Alfonso XIII died in Rome on February 28, 1941. His funeral was held in the Church of Santa Maria degli Angeli e dei Martiri, the Spanish national church in Rome, and was interred immediately below the tombs of Pope Callixtus III and Pope Alexander VI. In January 1980, five years after grandson King Juan Carlos I restored the Spanish monarchy, his body was repatriated and buried at El Escorial, a historical residence of the King of Spain in the town of San Lorenzo de El Escorial.

Marriage and Children

In 1905, seeking a diplomatic alliance with England, the king embarked on a state visit to the court of Queen Victoria. While there he met The Queen’s granddaughter, Princess Victoria Eugenia of Battenberg, at a Buckingham Palace ball, and immediately resolved to make her his queen. Despite initial objections from the king's mother, who was concerned about the possibility of Princess Victoria carrying the gene responsible for haemophilia, Alfonso and Victoria were married in Madrid on May 31, 1906. The wedding was marred by a Catalan anarchist, Mateu Morral, who threw a bomb at the royal carriage killing several bystanders.

The first child of the union, Alfonso, Prince of the Asturias, was born in 1907. When the infant was circumcised, he did not cease to bleed for hours, confirming that the heir was a haemophiliac. Prince Alfonso renounced his rights to the throne in 1933 in order to marry a commoner and became Count of Covadonga. He died in 1938.

Although Jaime, born in 1908, did not inherit haemophilia, a botched childhood operation left him deaf and mute. He also renounced his rights to the throne in 1933, at which time he became Duke of Segovia, and later Duke of Madrid. As a legitimist pretender to the French throne from 1941 to 1975, he was known as the Duke of Anjou. He died in 1975.

Born in 1913, Juan Carlos became heir-apparent to the throne in 1933. He assumed the title Count of Barcelona upon his father's death, but the suspension of the monarchy by General Francisco Franco prevented him from assuming the throne. Although the monarchy was reinstated in 1969, it was his son who took the throne, as King Juan Carlos I. The Count of Barcelona died in 1993.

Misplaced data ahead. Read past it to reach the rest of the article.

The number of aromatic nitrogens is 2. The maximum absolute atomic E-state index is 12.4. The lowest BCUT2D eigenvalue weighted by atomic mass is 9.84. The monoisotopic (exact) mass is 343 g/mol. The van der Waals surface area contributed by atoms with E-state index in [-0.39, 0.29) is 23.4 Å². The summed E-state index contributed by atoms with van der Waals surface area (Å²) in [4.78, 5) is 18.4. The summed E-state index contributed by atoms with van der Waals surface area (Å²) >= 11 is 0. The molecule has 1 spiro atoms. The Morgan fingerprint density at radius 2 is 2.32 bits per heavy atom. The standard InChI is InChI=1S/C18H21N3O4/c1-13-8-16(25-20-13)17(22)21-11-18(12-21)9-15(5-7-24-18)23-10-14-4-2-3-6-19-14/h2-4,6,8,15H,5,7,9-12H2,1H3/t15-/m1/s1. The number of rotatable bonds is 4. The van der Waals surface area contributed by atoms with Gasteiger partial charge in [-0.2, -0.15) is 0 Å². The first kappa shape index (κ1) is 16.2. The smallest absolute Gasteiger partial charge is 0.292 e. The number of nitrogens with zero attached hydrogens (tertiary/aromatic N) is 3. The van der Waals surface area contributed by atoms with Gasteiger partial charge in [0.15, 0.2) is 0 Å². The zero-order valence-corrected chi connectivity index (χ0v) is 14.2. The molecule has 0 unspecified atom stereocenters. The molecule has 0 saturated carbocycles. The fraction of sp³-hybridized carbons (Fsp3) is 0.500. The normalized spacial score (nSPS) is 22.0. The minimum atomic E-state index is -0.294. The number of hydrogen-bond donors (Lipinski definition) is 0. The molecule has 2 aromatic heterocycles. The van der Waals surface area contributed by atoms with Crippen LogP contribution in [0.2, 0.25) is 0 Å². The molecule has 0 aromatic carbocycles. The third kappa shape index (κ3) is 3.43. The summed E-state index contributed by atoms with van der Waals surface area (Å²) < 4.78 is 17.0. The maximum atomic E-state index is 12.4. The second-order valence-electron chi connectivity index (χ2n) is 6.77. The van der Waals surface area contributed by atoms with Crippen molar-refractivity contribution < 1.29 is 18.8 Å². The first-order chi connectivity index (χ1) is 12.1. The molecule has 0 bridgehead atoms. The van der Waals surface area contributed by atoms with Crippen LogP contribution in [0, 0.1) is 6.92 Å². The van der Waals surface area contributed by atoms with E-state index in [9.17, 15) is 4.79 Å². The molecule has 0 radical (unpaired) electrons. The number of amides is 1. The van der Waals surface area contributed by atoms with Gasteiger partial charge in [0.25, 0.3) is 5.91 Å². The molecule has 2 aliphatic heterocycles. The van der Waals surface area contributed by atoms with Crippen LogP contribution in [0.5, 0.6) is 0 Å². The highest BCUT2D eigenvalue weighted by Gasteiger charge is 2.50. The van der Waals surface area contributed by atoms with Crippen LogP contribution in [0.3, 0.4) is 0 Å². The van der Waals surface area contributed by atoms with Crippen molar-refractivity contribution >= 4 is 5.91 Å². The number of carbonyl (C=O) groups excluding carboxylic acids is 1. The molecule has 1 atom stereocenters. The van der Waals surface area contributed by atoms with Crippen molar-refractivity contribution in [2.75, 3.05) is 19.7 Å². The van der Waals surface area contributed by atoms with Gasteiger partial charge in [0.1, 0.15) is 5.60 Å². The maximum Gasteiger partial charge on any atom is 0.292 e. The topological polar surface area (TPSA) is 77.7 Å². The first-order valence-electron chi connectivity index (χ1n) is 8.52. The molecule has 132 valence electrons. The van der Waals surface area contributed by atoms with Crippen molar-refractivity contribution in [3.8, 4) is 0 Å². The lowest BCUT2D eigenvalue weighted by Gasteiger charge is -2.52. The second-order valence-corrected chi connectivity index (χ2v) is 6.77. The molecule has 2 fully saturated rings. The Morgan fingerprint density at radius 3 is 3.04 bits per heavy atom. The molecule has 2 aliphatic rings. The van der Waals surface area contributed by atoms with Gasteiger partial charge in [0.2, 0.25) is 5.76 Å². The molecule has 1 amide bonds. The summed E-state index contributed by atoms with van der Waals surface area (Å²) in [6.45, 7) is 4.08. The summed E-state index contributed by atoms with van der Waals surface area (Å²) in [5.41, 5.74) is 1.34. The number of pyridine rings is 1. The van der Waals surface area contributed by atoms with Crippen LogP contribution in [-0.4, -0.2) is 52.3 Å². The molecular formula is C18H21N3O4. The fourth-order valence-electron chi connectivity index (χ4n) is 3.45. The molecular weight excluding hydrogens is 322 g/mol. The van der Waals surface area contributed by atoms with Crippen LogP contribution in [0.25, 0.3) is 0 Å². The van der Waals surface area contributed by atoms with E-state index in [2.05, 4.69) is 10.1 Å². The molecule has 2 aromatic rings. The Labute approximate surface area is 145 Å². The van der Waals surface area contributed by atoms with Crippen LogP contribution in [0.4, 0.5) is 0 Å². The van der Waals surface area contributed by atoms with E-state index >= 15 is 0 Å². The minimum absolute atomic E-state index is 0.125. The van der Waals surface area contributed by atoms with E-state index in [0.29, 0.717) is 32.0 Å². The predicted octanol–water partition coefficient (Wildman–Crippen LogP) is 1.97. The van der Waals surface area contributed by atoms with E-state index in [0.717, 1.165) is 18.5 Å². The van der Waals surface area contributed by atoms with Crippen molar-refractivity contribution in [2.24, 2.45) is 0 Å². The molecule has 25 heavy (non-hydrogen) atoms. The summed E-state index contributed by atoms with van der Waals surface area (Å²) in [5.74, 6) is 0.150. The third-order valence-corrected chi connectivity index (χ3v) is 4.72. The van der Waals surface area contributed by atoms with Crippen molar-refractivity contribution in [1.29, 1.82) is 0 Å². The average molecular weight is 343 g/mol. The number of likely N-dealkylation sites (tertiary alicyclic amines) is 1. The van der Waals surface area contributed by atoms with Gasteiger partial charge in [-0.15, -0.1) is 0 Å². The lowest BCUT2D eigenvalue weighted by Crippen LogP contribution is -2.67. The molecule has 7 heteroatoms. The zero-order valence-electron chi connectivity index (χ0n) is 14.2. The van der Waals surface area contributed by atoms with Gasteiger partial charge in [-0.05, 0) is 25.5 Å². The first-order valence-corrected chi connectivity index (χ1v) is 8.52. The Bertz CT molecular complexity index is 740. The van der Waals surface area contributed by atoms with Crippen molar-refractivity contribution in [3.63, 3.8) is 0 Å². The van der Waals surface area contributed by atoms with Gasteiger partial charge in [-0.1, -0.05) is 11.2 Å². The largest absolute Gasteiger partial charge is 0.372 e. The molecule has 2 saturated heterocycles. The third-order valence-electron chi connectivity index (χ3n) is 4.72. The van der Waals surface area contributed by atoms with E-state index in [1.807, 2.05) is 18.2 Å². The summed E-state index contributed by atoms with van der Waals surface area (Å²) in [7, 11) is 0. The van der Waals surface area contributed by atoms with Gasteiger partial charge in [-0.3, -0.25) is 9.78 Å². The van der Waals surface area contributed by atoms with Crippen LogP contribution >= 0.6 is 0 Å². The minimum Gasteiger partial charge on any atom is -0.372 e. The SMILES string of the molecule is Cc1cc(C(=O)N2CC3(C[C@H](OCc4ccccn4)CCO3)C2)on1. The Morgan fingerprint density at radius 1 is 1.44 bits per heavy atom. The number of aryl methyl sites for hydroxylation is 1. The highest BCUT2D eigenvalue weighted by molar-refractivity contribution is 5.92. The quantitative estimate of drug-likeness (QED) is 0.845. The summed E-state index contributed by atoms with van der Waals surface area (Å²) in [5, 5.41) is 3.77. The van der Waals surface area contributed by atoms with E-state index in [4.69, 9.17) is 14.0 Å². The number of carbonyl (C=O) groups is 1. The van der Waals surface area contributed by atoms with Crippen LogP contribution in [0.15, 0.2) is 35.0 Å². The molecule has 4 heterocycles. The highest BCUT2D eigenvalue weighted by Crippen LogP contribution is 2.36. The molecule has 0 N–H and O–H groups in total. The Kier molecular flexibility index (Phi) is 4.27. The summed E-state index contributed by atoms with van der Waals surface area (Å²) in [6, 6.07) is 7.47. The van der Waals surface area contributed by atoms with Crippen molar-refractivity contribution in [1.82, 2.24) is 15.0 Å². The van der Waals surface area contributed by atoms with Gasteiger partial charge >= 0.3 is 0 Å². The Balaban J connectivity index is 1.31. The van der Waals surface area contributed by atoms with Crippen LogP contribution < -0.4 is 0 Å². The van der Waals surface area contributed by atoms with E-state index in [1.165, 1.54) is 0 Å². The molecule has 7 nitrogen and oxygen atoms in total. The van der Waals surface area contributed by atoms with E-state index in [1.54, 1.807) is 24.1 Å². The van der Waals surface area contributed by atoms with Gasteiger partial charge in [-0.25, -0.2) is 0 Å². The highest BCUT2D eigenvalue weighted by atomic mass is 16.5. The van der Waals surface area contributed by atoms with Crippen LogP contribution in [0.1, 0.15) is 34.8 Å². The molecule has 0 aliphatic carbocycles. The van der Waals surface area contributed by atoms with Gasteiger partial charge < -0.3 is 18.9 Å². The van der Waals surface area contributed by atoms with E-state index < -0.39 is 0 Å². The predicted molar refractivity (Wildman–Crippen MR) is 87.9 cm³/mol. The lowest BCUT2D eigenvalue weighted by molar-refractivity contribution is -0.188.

The king and queen's fourth son, Gonzalo, was born in 1914. The haeomophilia curse returned with Gonzalo, and he died due to bleeding from injuries suffered in a car crash in 1934.

The king and queen also had one stillborn son, Fernando (1910), and two daughters. Beatriz (1909-2002) married Alessandro Torlonia, 5th Prince of Civitella-Cesi in 1935, and María Cristina (1911-1996) married Enrico Eugenio Marone-Cinzano, 1st Conte Marone-Cinzano, in 1940.

Blaming his wife for tainting the Spanish royal bloodline, the king and queen became estranged in 1914, after which the king embarked on a series of affairs. Those affairs led to five illegitimate children -- Charles Maxime Victor of Saint Glen (by Pauline of Saint Glen), Juana Alfonsa Milán y Quiñones de León (by Béatrice Noon), Ana María Teresa Ruiz y Moragas and Leandro Alfonso Luis Ruiz y Moragas (both by Spanish actress María del Carmen Ruiz y Moragas), and Alonso of Borbon Sousa (by Marie Sousa).

Encyclopædia Britannica
International Encyclopedia of the First World War

Puerto Rico
Spanish-American War
World War I
Spanish Civil War
King Juan Carlos I
Queen Victoria

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The Robinson Library >> General and Old World History >> Spain >> 1886-Present

This page was last updated on October 16, 2017.